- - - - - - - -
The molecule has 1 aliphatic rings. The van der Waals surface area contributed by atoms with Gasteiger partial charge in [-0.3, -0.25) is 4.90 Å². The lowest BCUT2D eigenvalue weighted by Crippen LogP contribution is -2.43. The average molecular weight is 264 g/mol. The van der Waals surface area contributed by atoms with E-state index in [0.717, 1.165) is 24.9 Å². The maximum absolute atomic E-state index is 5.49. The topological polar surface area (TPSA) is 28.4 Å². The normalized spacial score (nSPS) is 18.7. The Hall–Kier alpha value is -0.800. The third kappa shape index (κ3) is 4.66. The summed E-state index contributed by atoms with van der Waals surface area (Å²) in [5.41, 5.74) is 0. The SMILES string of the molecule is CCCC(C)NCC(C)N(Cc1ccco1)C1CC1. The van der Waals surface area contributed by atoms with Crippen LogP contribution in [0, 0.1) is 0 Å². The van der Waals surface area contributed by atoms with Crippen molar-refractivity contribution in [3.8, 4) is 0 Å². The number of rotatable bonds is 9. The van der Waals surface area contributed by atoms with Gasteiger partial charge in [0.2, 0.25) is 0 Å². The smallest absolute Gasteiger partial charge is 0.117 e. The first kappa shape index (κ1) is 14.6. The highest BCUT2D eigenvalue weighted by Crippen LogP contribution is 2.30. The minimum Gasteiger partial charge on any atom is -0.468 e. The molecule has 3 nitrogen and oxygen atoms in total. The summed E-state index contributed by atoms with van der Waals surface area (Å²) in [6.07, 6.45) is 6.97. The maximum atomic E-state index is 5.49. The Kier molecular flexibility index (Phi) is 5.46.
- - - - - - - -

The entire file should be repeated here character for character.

The molecule has 1 aliphatic rings. The van der Waals surface area contributed by atoms with Gasteiger partial charge in [-0.3, -0.25) is 4.90 Å². The lowest BCUT2D eigenvalue weighted by Crippen LogP contribution is -2.43. The average molecular weight is 264 g/mol. The van der Waals surface area contributed by atoms with E-state index in [0.717, 1.165) is 24.9 Å². The maximum absolute atomic E-state index is 5.49. The topological polar surface area (TPSA) is 28.4 Å². The normalized spacial score (nSPS) is 18.7. The Hall–Kier alpha value is -0.800. The third kappa shape index (κ3) is 4.66. The summed E-state index contributed by atoms with van der Waals surface area (Å²) in [5.41, 5.74) is 0. The SMILES string of the molecule is CCCC(C)NCC(C)N(Cc1ccco1)C1CC1. The van der Waals surface area contributed by atoms with Crippen LogP contribution in [0, 0.1) is 0 Å². The van der Waals surface area contributed by atoms with Crippen molar-refractivity contribution in [3.8, 4) is 0 Å². The number of rotatable bonds is 9. The van der Waals surface area contributed by atoms with Gasteiger partial charge in [0.2, 0.25) is 0 Å². The smallest absolute Gasteiger partial charge is 0.117 e. The first kappa shape index (κ1) is 14.6. The highest BCUT2D eigenvalue weighted by Crippen LogP contribution is 2.30. The minimum Gasteiger partial charge on any atom is -0.468 e. The molecule has 3 nitrogen and oxygen atoms in total. The summed E-state index contributed by atoms with van der Waals surface area (Å²) in [6.07, 6.45) is 6.97. The maximum atomic E-state index is 5.49. The Kier molecular flexibility index (Phi) is 5.46.